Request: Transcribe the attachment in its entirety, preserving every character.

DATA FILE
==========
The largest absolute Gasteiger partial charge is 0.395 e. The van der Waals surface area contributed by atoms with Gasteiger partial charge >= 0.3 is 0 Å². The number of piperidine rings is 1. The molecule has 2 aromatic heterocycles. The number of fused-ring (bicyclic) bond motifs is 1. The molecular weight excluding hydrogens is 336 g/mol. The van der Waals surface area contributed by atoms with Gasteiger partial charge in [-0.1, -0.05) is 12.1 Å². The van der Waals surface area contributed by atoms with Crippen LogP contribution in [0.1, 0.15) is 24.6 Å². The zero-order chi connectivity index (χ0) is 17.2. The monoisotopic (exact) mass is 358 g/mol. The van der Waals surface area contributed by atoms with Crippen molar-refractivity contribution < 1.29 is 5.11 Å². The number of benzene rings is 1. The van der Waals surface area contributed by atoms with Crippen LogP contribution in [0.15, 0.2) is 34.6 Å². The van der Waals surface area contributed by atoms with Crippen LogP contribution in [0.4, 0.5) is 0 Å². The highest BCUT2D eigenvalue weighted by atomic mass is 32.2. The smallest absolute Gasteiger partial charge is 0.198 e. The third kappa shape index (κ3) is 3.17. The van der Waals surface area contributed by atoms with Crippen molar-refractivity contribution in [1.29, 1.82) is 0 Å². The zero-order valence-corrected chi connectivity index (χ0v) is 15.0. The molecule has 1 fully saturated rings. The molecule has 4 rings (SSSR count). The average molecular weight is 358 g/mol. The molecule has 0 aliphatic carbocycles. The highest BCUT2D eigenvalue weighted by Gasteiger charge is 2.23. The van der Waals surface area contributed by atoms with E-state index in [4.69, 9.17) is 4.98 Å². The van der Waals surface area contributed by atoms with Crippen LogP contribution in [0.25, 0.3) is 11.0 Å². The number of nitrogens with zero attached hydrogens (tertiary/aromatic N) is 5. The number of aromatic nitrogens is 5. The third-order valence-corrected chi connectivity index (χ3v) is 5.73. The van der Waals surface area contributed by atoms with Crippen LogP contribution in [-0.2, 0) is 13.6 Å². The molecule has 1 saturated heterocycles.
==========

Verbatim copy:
The largest absolute Gasteiger partial charge is 0.395 e. The van der Waals surface area contributed by atoms with Gasteiger partial charge >= 0.3 is 0 Å². The number of piperidine rings is 1. The molecule has 2 aromatic heterocycles. The number of fused-ring (bicyclic) bond motifs is 1. The molecular weight excluding hydrogens is 336 g/mol. The van der Waals surface area contributed by atoms with Gasteiger partial charge in [-0.1, -0.05) is 12.1 Å². The van der Waals surface area contributed by atoms with Crippen LogP contribution in [0.1, 0.15) is 24.6 Å². The zero-order chi connectivity index (χ0) is 17.2. The monoisotopic (exact) mass is 358 g/mol. The van der Waals surface area contributed by atoms with Crippen molar-refractivity contribution < 1.29 is 5.11 Å². The number of benzene rings is 1. The van der Waals surface area contributed by atoms with Crippen LogP contribution in [0.15, 0.2) is 34.6 Å². The van der Waals surface area contributed by atoms with Crippen LogP contribution in [0.4, 0.5) is 0 Å². The highest BCUT2D eigenvalue weighted by atomic mass is 32.2. The smallest absolute Gasteiger partial charge is 0.198 e. The third kappa shape index (κ3) is 3.17. The van der Waals surface area contributed by atoms with Crippen molar-refractivity contribution in [1.29, 1.82) is 0 Å². The zero-order valence-corrected chi connectivity index (χ0v) is 15.0. The molecule has 1 fully saturated rings. The molecule has 4 rings (SSSR count). The average molecular weight is 358 g/mol. The molecule has 0 aliphatic carbocycles. The highest BCUT2D eigenvalue weighted by Gasteiger charge is 2.23. The van der Waals surface area contributed by atoms with E-state index in [4.69, 9.17) is 4.98 Å². The van der Waals surface area contributed by atoms with Crippen LogP contribution in [0.25, 0.3) is 11.0 Å². The number of nitrogens with zero attached hydrogens (tertiary/aromatic N) is 5. The number of aromatic nitrogens is 5. The third-order valence-corrected chi connectivity index (χ3v) is 5.73. The van der Waals surface area contributed by atoms with Crippen LogP contribution in [-0.2, 0) is 13.6 Å². The molecule has 1 saturated heterocycles.